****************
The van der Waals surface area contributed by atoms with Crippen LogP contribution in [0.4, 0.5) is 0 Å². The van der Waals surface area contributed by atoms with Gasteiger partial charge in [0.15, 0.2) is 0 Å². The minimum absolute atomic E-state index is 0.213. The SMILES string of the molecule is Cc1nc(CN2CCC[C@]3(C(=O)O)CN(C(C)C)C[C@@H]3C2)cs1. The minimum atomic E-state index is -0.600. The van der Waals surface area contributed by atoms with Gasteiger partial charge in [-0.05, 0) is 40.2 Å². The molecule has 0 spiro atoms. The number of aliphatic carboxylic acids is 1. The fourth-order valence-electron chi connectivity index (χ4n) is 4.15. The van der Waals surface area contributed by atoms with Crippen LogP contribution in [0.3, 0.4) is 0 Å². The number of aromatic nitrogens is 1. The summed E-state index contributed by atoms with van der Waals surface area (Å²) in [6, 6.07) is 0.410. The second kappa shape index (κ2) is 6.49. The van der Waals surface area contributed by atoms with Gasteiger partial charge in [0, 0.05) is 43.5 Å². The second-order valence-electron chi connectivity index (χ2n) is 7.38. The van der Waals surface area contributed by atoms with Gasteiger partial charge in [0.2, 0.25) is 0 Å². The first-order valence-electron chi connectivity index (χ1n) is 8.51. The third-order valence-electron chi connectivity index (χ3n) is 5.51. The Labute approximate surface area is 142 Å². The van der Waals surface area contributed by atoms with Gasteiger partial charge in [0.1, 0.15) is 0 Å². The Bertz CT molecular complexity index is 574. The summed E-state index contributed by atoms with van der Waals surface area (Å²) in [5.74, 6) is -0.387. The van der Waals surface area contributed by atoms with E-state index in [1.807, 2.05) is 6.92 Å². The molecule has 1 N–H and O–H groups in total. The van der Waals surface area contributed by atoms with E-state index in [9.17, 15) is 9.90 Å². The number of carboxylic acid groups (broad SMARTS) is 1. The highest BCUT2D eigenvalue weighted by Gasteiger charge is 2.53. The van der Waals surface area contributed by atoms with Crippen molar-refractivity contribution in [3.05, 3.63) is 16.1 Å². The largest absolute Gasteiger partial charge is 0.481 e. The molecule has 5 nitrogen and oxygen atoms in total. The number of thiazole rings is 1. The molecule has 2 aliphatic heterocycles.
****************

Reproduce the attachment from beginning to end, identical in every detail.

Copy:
The van der Waals surface area contributed by atoms with Crippen LogP contribution in [0.4, 0.5) is 0 Å². The van der Waals surface area contributed by atoms with Gasteiger partial charge in [0.15, 0.2) is 0 Å². The minimum absolute atomic E-state index is 0.213. The SMILES string of the molecule is Cc1nc(CN2CCC[C@]3(C(=O)O)CN(C(C)C)C[C@@H]3C2)cs1. The minimum atomic E-state index is -0.600. The van der Waals surface area contributed by atoms with Gasteiger partial charge in [-0.05, 0) is 40.2 Å². The molecule has 0 spiro atoms. The number of aliphatic carboxylic acids is 1. The fourth-order valence-electron chi connectivity index (χ4n) is 4.15. The van der Waals surface area contributed by atoms with Crippen LogP contribution in [0.3, 0.4) is 0 Å². The number of aromatic nitrogens is 1. The summed E-state index contributed by atoms with van der Waals surface area (Å²) in [6, 6.07) is 0.410. The second kappa shape index (κ2) is 6.49. The van der Waals surface area contributed by atoms with Gasteiger partial charge in [0, 0.05) is 43.5 Å². The second-order valence-electron chi connectivity index (χ2n) is 7.38. The van der Waals surface area contributed by atoms with Gasteiger partial charge in [0.2, 0.25) is 0 Å². The first-order valence-electron chi connectivity index (χ1n) is 8.51. The third-order valence-electron chi connectivity index (χ3n) is 5.51. The Labute approximate surface area is 142 Å². The van der Waals surface area contributed by atoms with Gasteiger partial charge in [0.1, 0.15) is 0 Å². The Bertz CT molecular complexity index is 574. The summed E-state index contributed by atoms with van der Waals surface area (Å²) in [5.74, 6) is -0.387. The van der Waals surface area contributed by atoms with E-state index in [1.807, 2.05) is 6.92 Å². The molecule has 1 N–H and O–H groups in total. The van der Waals surface area contributed by atoms with E-state index in [9.17, 15) is 9.90 Å². The number of carboxylic acid groups (broad SMARTS) is 1. The highest BCUT2D eigenvalue weighted by Gasteiger charge is 2.53. The van der Waals surface area contributed by atoms with Crippen molar-refractivity contribution in [3.05, 3.63) is 16.1 Å². The largest absolute Gasteiger partial charge is 0.481 e. The molecule has 5 nitrogen and oxygen atoms in total. The number of thiazole rings is 1. The molecule has 2 aliphatic heterocycles.